Are you looking to create stunning summer flowering pots and hanging baskets this year? Tuberous begonias love growing in shady parts of your garden and do well in hanging baskets and tubs, and, although they grow in borders, flamboyant lilies also thrive in pots to give height and fragrance to your scheme. You’ll need to buy tubers and bulbs in January-February so now is the perfect time to get online or visit your garden centre.
Begonias in bloom
First, tuberous begonias; whilst these tender perennials may be considered by some as old fashioned, there are several new, bold varieties of tuberous begonias with long-lasting, showy flowers now available. Start your tubers off indoors in March or April at a temperature of 18°C. Fill a 7.5cm deep seed tray with moist potting compost with a small quantity of sand or vermiculite mixed into it to help drainage. With the hollow side uppermost, place the tubers on the surface of the damp compost, 2.5cm deep and 2cm apart. Place in a warm position but out of direct sunlight and then once the leaves start to show, pot each tuber into an individual 12.5 cm pot using peat-free multipurpose compost. Keep damp but don’t over water.
Once the outdoor temperatures start to rise, harden the tubers off by placing outdoors during the day – again not in full sun. The tubers can be replanted in your pots or hanging baskets once all danger of frost has passed. Four weeks after this final re-potting, start a stringent weekly feeding programme using a high potassium food (such as tomato fertiliser). Continue this regime until September, and water regularly during dry periods but avoid getting their foliage wet. In terms of position, tuberous begonias will tolerate morning sunshine but do best in shade or semi-shade and make sure you regularly deadhead. You will find that male and female flowers are borne separately on the same plant and to get the best flowering results remove the smaller female flowers – the male flowers are the showiest and your patience in caring for them will reap rewards.
When it comes to selecting lilies, you will be spoilt for choice. There are some, such as ‘Pretty Woman’ that grow 180cm tall, whilst Oriental and Asiatic lilies grow to about 100 cm high. All have an array of stunning colours from white to pink, dark purple and warmer yellows and oranges and their intoxicating perfume will fill your garden with fragrance on a summer evening.
Select a suitably deep pot; if using clay pots first add in a 5cm layer of drainage materials such as small stones or crocks (plastic pots with feet and drainage holes, which are raised off the ground may not need additional drainage). If you have selected a variety with larger bulbs, you can either plant in individual pots or if you have a large (60 cm) pot, you could plant three bulbs in one. The rule of thumb with smaller bulbs is to allow a 15cm gap between bulbs in the same pot and the depth depends upon the variety selected. Lilies should be planted with their basal plate (where the hairy roots hang down from) facing downwards into the soil and the pointed tip of the bulb facing upwards. All lilies are heavy feeds so ensure you add granules of a controlled-release fertiliser when planting. As lilies grow tall, insert a suitable length cane which can be tied to the plant for support.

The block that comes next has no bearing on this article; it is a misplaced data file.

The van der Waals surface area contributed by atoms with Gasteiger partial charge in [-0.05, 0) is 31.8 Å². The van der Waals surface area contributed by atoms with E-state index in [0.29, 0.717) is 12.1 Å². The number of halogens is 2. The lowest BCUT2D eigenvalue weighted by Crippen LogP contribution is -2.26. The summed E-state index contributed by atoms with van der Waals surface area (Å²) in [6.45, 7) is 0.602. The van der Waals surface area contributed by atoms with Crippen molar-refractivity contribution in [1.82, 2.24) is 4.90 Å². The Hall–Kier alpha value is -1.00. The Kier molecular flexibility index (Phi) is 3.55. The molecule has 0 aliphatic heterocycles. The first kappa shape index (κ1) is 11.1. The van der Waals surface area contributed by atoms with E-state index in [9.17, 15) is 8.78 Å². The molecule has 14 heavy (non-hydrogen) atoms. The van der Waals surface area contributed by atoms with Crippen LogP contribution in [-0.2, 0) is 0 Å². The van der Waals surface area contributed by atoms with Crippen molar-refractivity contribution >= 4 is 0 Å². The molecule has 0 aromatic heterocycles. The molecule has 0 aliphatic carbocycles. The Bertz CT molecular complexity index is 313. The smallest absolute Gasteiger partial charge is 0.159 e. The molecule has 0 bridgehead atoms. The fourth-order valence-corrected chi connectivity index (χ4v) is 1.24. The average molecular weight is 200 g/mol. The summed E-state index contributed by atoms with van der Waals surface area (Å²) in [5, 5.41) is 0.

Different lilies will have different needs: Asiatic hybrids and Turk’s cap lilies root from the base of the bulb and need to be planted at a depth three times the height of the bulb, and 15cm apart. These are the easiest types of lily bulb to grow and can be planted in multipurpose compost with the addition of a small amount of horticultural grit. Oriental lily bulbs require an acidic soil and need to be planted in ericaceous compost, again with a small amount of horticultural grit added to the soil.
Lilies are vulnerable to red lily beetles so to guard against, spread newspaper on the ground under the plants and carefully pick off the grubs as soon as you see them, quickly crushing them before they fly off. Alternatively, at the first sign of attack, spray plants with sunflower oil which is more effective on the larvae than the adult beetles.
Lilies like their compost moist but not saturated and feed every 14 days with tomato fertiliser when their first shoots appear. You can force the bulbs to speed up their flowering by moving into conditions of 18 to 21oC and unlike begonias, lilies like to be placed in full sun. Regularly deadhead spent blooms (unless you are growing Martagon lilies) and don’t cut flowering stems back to soil level; instead, just remove the top third and leave the stems in place until they have gone brown, and the energy has gone back into the bulb.
Once lilies have finished flowering, move into the shade and then overwinter in a cool, frost-free well-ventilated cold greenhouse or frame which has strong light. If pots are left outside, wrap the containers with bubble wrap to protect against frost. And as for your begonias, at the end of September, there is no need to throw these spectacular plants on the compost heap. Instead, as their leaves start to yellow naturally, reduce their watering. Lift the tubers before the first frosts and store on barely moist soil or sand in a seed tray. Water occasionally to prevent shrivelling. These are ideally kept in a frost-free shed at 7°C but they’ll also manage the winterunder a bed in a cool bedroom before being replanted the following year.
Thomson & Morgan Pretty Woman lilies
See our competitons page for your chance to win one of two fantastic collections of Pretty Woman lily bulbs from Thomson & Morgan